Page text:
Blanco and his crew also took a summer trip to Miami where he went back to his old neighborhood, Coconut Grove. “I walked through a local park I used to play in when I was a child, and I bought an Italian ice from the owner—the same guy who has been there since I was a kid,” he said. “We sat on picnic bench, and I interviewed this guy I grew up eating ices from. It is truly one of the highlights of my career. My viewers are going to love it.”

They also visited Indian Pass Raw Bar in Port St. Joe. “It’s a little dive where you get beer by the honor system,” Blanco explained. “You order when you go in—steamed oysters or shrimp, or raw oysters—and the coolers full of beer are in the back. When you leave, you show your bottle caps at checkout.”

In Destin, where Blanco has a second home, they featured Red Bar, a quirky, eclectic little restaurant that has been open there since he was a kid. “It recently burned down and just reopened, so we are super happy to share their story.”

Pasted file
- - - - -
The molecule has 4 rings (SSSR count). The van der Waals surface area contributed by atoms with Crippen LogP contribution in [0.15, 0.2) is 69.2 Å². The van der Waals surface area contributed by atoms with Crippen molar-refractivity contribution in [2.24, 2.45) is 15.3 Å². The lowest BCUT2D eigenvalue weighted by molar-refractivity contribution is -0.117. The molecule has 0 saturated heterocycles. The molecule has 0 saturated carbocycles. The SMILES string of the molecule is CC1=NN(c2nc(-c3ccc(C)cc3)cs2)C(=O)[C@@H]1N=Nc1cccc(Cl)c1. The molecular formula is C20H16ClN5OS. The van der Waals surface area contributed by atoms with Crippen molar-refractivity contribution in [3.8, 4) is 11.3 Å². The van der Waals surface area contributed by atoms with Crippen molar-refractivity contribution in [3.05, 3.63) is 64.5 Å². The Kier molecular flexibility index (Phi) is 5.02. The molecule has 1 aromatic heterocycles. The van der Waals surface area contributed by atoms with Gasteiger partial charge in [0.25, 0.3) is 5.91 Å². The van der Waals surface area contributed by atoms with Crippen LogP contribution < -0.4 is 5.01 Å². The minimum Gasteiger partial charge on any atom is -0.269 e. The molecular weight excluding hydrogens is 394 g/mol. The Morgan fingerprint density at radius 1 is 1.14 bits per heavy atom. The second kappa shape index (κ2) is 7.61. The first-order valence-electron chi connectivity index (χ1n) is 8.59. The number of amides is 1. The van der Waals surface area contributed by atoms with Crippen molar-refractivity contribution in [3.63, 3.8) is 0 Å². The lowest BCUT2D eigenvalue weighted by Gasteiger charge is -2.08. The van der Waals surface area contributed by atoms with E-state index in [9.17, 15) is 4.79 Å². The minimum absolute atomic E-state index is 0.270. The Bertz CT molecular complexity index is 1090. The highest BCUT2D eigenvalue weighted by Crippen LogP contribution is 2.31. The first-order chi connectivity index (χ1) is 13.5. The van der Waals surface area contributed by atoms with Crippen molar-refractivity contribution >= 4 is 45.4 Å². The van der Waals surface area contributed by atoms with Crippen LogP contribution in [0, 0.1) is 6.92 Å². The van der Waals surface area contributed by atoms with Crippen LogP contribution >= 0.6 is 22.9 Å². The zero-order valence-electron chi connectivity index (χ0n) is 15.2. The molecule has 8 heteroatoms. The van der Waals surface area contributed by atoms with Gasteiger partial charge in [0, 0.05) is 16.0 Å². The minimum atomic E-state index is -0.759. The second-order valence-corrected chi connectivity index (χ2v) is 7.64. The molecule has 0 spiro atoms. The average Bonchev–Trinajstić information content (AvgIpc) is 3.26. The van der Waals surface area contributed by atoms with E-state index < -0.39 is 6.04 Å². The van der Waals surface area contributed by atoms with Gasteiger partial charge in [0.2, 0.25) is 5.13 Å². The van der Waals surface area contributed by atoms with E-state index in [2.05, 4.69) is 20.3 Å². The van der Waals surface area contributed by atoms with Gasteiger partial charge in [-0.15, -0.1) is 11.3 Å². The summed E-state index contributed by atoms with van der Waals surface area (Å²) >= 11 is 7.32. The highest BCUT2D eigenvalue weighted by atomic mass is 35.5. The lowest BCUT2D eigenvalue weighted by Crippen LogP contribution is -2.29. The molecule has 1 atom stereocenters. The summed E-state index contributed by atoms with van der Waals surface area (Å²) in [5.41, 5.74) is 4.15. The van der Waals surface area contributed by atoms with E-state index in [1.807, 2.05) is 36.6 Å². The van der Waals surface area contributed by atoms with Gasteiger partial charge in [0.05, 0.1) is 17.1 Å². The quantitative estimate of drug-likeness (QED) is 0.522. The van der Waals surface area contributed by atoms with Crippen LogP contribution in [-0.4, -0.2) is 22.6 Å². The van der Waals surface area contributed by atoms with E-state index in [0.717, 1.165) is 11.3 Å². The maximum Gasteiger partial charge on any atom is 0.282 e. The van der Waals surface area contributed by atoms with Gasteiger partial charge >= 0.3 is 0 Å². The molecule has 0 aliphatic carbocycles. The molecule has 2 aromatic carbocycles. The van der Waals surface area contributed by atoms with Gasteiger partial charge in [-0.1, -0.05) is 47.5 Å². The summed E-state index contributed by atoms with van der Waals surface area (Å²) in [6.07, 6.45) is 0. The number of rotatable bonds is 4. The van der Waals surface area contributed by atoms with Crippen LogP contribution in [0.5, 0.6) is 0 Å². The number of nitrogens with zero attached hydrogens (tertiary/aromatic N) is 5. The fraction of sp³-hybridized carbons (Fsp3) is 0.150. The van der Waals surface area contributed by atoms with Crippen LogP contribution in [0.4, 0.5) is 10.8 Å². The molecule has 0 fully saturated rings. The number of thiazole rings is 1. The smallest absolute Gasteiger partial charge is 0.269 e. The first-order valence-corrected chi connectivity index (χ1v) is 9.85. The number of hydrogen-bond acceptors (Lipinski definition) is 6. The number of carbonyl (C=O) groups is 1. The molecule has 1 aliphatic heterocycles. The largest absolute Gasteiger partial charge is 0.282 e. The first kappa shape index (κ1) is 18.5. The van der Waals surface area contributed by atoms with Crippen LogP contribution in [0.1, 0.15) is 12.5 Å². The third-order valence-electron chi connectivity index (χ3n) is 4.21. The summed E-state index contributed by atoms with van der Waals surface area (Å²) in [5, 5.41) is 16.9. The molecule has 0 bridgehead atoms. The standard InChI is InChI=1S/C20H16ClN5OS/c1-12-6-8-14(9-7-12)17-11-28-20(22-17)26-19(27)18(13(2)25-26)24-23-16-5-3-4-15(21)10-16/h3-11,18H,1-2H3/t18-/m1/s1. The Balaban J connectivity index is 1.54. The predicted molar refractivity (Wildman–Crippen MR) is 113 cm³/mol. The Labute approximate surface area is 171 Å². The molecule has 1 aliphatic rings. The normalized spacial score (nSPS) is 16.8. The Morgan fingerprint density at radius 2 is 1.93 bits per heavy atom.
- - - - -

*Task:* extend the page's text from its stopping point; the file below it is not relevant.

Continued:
Blanco is the self-proclaimed “luckiest guy in the world.” When he first moved here, his dad was skeptical because Jesse was a Hispanic from Miami moving into the Deep South. But Blanco says that without question, he has been embraced since day one by people on both sides of river, and he is extremely appreciative of all the love and support he has received.

“I’m treated like I’ve been here my whole life,” he said. “My family and I have never experienced anything but open arms and affection everywhere we’ve ever been in the South.”

Blanco also says that he has lived in enough places to know that you do not move somewhere and try to tell people how to do something. He makes moves based on the “When in Rome…” mindset.

“Sometimes people I run into on the street here in Savannah will ask me questions like, ‘Where is Savannah’s best Jersey pizza?’ When they don’t like the options I give them, they will huff at me and storm off. Listen, you cannot get mad at Savannah if they do not have New Jersey pizza. That is in Jersey, kids. You’re in the Lowcountry now.” 

Blanco loves sharing food and the passion people feel about food. If you have a story idea, email him at tips@eatitandlikeit.com.